Endoscopists systematically undersample patients with long-segment Barrett's esophagus: an analysis of biopsy sampling practices from a quality improvement registry

Gastrointest Endosc. 2019 Nov;90(5):732-741.e3. doi: 10.1016/j.gie.2019.04.250. Epub 2019 May 11.


Background and aims: Guidelines recommend systematic biopsy sampling in Barrett's esophagus (BE) to reduce sampling error. Adherence to this biopsy sampling protocol has been suggested as a quality indicator; however, estimates of adherence are not available. Using a national registry, we assessed adherence and identified predictors of adherence to biopsy sampling protocols.

Methods: We analyzed data from the GI Quality Improvement Consortium Registry that included procedure indication, demographics, endoscopy, and pathology results. Patients with an indication of BE screening/surveillance or an endoscopic finding of BE were included. Adherence to the Seattle protocol was assessed by dividing BE length by number of pathology jars, with a ratio ≤2.0 with rounding down (lenient definition) or rounding up (stringent definition) for odd BE lengths considered adherent. Variables associated with adherence were assessed using generalized estimating equations to control for clustering within individual physicians.

Results: Of 786,712 EGDs assessed, 58,709 (7.5%) EGDs in 53,541 patients met inclusion criteria (mean age, 61.3 years; 60.4% men; 90.2% white; mean BE length, 2.3 cm). When the lenient and stringent definitions for adherence were used, 87.8% and 82.7% of EGDs were adherent, respectively. Increasing BE length was the most significant predictor of nonadherence (odds ratio, .69; 95% confidence interval, .67-.71). Other predictors were increasing age, male gender, increasing American Society of Anesthesiologists class, and practice location. Performance of EGD by nongastroenterologist physicians was associated with nonadherence (odds ratio, .07; 95% confidence interval, .06-.10).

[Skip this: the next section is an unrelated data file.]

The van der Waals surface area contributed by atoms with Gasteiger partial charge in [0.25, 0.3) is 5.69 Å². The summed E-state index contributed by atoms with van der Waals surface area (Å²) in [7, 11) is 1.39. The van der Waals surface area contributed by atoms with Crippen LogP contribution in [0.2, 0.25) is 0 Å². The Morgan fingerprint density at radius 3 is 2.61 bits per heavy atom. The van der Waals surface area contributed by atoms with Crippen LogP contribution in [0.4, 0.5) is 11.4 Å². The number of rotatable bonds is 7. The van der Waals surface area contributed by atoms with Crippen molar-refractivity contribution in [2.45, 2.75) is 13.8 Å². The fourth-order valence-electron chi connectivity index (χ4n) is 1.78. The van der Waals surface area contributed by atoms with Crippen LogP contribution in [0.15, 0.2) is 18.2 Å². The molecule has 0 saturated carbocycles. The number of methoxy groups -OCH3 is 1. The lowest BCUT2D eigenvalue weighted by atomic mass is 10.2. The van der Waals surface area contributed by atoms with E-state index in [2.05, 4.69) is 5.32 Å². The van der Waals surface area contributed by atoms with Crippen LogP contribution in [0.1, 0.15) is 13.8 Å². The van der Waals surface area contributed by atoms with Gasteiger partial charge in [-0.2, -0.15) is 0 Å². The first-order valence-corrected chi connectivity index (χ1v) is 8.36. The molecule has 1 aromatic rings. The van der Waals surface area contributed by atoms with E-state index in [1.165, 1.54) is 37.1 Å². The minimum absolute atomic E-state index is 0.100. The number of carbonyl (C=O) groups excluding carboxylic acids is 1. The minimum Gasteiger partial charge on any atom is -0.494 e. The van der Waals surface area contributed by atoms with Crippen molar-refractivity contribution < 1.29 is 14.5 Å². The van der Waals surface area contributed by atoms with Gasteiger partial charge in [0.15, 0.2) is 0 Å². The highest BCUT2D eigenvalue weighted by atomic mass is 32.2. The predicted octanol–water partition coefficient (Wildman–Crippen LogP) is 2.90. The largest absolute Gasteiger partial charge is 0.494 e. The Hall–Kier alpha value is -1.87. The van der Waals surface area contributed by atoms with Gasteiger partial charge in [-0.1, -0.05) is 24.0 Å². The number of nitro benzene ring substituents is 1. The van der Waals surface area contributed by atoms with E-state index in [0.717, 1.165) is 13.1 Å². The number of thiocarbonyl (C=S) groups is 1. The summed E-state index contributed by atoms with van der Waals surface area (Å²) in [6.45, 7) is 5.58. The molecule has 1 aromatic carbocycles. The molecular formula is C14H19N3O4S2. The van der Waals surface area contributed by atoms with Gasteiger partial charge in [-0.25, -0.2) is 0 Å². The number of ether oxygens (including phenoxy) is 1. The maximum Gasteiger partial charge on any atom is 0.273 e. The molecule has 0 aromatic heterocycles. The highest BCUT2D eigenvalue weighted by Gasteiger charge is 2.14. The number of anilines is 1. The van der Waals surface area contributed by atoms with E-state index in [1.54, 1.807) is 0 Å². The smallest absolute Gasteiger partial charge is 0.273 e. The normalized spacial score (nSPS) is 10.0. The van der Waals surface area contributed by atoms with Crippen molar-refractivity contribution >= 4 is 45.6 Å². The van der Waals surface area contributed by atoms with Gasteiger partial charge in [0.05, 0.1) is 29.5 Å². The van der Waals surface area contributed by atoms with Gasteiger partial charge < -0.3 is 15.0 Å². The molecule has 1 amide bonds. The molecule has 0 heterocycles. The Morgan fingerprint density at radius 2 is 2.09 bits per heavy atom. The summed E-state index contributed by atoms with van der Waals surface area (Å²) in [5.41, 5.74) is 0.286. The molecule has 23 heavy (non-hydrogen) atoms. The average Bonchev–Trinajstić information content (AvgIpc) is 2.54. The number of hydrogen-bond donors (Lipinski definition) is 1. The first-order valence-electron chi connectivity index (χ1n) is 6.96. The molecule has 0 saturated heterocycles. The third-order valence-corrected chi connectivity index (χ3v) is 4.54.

Conclusions: Nearly 20% of endoscopies performed in BE patients were not adherent to the Seattle protocol. As BE length increases, endoscopists become less compliant with odds of nonadherence increasing by 31% with every 1-cm increase in length.

MeSH terms

  • Age Factors
  • Aged
  • Barrett Esophagus / diagnostic imaging
  • Barrett Esophagus / pathology*
  • Biopsy / standards
  • Esophagoscopy / standards*
  • Esophagus / pathology*
  • Female
  • Guideline Adherence
  • Health Status
  • Humans
  • Male
  • Middle Aged
  • Practice Guidelines as Topic
  • Practice Patterns, Physicians' / standards*
  • Professional Practice Location
  • Quality Improvement
  • Registries
  • Sex Factors